photo via Sferra
“I like your bedroom,” he said afterwards, looking around approvingly.
“You haven’t explained why you couldn’t go out to a restaurant,” she said.
He smiled. “Because we couldn’t do what we just did in a restaurant. Certainly not now, with your broken arm.”
She smacked him with a pillow. “Seriously.”
“Seriously?” He turned and kissed her breast. “I was meeting with Inter.”
“It’s a football team here.”
“I know that,” she said. “But I thought you were under contract to Juventus.”
“I am,” he answered. “And the contract is shitty and I signed it when I was twenty so I really didn’t know any better, but Inter seem to think I can fight my way out of it if I’m willing to move.”
“You mean they’ll help you break the contract as long as you sign on with them.”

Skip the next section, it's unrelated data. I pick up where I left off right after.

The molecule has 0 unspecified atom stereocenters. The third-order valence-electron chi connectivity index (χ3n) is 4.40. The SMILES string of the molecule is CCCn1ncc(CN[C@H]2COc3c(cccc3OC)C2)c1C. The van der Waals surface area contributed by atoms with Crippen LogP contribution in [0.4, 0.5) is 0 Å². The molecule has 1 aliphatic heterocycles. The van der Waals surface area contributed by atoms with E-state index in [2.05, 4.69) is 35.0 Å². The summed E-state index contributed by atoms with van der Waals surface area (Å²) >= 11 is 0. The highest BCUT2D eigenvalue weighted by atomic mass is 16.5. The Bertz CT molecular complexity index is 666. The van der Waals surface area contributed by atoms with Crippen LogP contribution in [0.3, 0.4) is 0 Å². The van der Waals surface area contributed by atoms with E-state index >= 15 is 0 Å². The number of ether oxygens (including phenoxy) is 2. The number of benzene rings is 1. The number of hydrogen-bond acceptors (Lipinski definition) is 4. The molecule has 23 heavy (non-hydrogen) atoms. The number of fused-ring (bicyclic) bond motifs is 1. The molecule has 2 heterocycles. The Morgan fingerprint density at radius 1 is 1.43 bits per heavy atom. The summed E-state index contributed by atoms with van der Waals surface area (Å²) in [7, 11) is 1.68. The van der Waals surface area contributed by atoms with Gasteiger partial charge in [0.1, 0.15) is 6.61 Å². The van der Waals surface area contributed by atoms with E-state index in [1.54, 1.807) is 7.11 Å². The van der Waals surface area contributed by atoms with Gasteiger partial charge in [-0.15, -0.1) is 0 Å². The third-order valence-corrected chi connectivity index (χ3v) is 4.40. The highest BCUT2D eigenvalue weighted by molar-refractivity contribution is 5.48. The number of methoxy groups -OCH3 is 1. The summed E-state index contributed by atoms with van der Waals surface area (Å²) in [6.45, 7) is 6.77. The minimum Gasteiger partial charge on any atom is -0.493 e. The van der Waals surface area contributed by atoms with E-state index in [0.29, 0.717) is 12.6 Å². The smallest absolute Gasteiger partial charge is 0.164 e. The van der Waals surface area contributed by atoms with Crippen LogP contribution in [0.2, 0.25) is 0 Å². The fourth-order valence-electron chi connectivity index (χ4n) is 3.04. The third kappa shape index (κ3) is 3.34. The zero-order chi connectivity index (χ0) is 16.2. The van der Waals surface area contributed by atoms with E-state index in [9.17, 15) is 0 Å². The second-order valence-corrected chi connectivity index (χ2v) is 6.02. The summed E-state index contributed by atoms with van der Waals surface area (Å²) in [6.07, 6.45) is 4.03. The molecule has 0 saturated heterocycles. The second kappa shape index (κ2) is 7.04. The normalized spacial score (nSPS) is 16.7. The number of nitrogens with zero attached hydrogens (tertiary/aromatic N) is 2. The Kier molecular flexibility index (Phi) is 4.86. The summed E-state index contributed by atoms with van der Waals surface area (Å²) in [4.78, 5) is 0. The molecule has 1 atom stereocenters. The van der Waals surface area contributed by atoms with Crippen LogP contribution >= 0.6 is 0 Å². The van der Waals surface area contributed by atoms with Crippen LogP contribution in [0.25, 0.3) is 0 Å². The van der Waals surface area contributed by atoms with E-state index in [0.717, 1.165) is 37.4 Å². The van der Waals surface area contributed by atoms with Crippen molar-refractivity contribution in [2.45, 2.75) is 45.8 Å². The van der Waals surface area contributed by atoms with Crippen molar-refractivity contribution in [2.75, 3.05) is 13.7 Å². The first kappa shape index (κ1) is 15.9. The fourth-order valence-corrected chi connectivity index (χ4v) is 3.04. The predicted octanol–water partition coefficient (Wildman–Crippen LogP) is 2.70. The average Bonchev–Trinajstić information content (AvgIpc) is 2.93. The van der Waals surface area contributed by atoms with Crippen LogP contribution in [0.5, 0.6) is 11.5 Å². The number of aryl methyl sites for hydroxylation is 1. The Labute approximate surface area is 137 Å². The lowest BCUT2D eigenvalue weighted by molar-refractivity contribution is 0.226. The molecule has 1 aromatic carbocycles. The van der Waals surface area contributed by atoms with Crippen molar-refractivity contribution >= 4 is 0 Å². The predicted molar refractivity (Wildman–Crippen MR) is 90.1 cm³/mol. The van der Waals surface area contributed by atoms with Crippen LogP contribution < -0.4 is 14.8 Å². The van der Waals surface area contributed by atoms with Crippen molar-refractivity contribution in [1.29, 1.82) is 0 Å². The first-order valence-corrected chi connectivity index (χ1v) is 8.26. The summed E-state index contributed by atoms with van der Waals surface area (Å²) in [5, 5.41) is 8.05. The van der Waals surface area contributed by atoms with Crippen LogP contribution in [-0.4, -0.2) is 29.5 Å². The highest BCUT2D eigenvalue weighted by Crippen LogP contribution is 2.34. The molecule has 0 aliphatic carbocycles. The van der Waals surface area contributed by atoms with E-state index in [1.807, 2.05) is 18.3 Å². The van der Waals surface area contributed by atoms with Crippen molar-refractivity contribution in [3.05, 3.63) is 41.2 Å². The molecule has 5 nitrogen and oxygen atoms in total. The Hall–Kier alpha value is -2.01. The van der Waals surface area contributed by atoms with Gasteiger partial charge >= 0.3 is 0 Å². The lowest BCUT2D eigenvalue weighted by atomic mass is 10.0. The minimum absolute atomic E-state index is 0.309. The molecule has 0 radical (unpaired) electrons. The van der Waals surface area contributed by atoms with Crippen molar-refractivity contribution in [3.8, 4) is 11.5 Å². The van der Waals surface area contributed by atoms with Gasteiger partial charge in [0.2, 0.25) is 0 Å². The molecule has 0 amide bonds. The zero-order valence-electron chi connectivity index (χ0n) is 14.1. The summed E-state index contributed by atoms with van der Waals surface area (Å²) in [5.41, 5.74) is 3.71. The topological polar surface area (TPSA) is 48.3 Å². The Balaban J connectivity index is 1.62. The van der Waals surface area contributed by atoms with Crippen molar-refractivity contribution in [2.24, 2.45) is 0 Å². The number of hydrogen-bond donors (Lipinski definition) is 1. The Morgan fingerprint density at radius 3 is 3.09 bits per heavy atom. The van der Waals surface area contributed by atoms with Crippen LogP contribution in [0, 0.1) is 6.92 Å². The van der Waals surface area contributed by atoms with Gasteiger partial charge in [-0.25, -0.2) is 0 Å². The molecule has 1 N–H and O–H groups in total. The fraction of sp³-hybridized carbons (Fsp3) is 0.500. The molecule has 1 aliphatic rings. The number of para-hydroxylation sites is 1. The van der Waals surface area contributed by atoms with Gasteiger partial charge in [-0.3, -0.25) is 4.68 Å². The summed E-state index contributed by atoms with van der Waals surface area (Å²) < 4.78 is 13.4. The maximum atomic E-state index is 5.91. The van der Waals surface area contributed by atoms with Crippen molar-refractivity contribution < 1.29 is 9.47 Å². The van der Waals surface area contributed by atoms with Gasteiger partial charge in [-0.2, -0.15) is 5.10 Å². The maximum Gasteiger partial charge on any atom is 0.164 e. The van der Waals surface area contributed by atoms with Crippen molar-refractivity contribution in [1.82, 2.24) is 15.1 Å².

“You understand completely.” He kissed her skin again.
“Do you want to play for Inter?” she asked.
“They’re making me an offer that’s hard to refuse. And I wouldn’t mind living in Milano rather than Torino.” Her heart soared. “I could get used to your cooking.”
“How long has this been going on?” she asked him.
“Honestly? Juve knows I’m underpaid–” she looked at him incredulously “–comparatively. So they’ve been throwing me a bonus every year to keep me happy. They got me cheap. And they’ve got the upper hand because I signed the contract. I know I could do better somewhere else–financially, at least. And Inter’s a winning team. The only time they ever lose is to us.”
She stroked his head. “I need to be able to play Serie A and Champions League and national team games, so I need to sign to a team that will allow me all those things. And I need to make my money now–I’m not going to be able to play like this forever.”
“So what are your options?”